* TinCanTools 'Flyswatter' USB JTAG programmer.

* Turtelizer 2:
Another USB JTAG programmer, with freely available schematics. It supports
target voltages from 1.65V to 5.5V.

* Hitex STR9-comStick:
A STR912FW44x microcontroller "board" with USB and JTAG functionality.

* Hitex STM32-PerformanceStick:
A STM32F103RBT6 microcontroller "board" with USB and JTAG functionality.

* Luminary Micro development board evb_lm3s811 JTAG interface.

The ASIX PRESTO is a USB JTAG programmer for a wide range of components, e.g.
microcontrollers, serial EEPROM and Flash memory chips, CPLDs and others.

* usbprog:
The usbprog is a freely programmable USB adapter, which can (among other
things) use a firmware which turns it into a JTAG programmer/debugger.

* Altium universal JTAG cable

All FT2232 based devices may be accessed using either FTDI's proprietary FTD2XX
library ( or using an open-source replacement from, also included
with many Linux distributions.

2. Supported cores

This version of openocd supports the following ARM7/9 cores:

- ARM7TDMI(-s)
- ARM920t
- ARM922t
- ARM926ej-s
- ARM966e
- Cortex-M3

Support for Intel XScale CPUs is also included:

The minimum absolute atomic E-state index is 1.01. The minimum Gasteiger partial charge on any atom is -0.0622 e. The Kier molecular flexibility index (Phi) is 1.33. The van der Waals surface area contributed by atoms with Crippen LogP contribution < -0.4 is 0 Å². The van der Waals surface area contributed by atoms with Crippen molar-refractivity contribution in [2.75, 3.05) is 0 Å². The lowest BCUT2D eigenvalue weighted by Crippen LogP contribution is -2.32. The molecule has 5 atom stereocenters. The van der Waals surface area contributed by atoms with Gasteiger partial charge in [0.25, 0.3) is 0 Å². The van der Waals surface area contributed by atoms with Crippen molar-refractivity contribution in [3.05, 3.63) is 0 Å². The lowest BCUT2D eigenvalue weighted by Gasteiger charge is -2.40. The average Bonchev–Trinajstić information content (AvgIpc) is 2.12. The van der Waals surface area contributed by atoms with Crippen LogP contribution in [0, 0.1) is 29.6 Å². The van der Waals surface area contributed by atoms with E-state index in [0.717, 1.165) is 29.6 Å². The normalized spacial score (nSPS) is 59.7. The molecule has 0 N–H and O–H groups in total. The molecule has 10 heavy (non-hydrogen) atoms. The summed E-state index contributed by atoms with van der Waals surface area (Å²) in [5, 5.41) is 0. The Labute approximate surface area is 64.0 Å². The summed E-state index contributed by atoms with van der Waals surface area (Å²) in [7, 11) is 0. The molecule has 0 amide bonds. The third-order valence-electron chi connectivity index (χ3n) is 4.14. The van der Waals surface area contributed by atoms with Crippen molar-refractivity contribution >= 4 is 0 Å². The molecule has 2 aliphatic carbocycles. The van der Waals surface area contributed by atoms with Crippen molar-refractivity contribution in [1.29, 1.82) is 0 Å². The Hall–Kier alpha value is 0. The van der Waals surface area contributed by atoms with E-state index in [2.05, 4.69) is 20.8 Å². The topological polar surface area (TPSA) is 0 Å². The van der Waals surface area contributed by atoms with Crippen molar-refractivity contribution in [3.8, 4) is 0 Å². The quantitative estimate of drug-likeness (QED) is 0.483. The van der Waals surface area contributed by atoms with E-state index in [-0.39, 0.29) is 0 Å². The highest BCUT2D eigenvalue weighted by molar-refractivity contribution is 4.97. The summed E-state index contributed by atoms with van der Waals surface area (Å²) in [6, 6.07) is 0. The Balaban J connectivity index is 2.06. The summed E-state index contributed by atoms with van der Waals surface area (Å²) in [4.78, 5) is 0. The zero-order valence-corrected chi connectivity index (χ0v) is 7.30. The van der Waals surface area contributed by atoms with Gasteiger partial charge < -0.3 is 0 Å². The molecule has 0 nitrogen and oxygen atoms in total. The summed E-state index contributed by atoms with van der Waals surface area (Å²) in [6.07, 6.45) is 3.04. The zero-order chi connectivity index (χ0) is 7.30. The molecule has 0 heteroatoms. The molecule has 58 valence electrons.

- PXA25x
- PXA27x
- IXP42x

And support for the Marvell Feroceon CPU core as found in the
Orion SoC family is included as well.

3. Host platforms

OpenOCD was originally developed on x86-Linux, but has since then been ported
to run on Windows/Cygwin, native Windows with MinGW, FreeBSD, IA64-Linux,
AMD64-Linux, Alpha-Linux, ARM-Linux, and PowerPC OS-X.

4. Documentation

Documentation for the OpenOCD is hosted in the Berlios OpenFacts Wiki at

There is also and openocd(1) manpage, the 'openocd --help' output and
an OpenOCD info page (type 'info openocd').

5. Coding Style

The following rules try to describe formatting and naming conventions that 
should be followed to make the whole OpenOCD code look more consistent.
The ultimate goal of coding style should be readability, and these rules may 
be ignored for a particular (small) piece of code if that makes it more 

Formatting rules:
- remove any trailing white space
- use TAB characters for indentation, not spaces
- displayed TAB width is 4 characters
- make sure NOT to use DOS '\r\n' line feeds
- do not add more than 2 empty lines to source files
- do not add trailing empty lines to source files
- do not use C++ style comments (//)
- lines may be reasonably wide - there's no anachronistic 80 characters limit

Naming rules:
- identifiers use lower-case letters only
- identifiers consisting of multiple words use underline characters between 
consecutive words
- macros use upper-case letters only
- structure names shall be appended with '_s'
- typedefs shall be appended with '_t'

Function calls:
- function calls have no space between the functions name and the parameter 
list: my_func(param1, param2, ...)

6. Licensing

OpenOCD is licensed under the terms of the GNU General Public License, see the
file COPYING for details.


OpenOCD for openmoko devices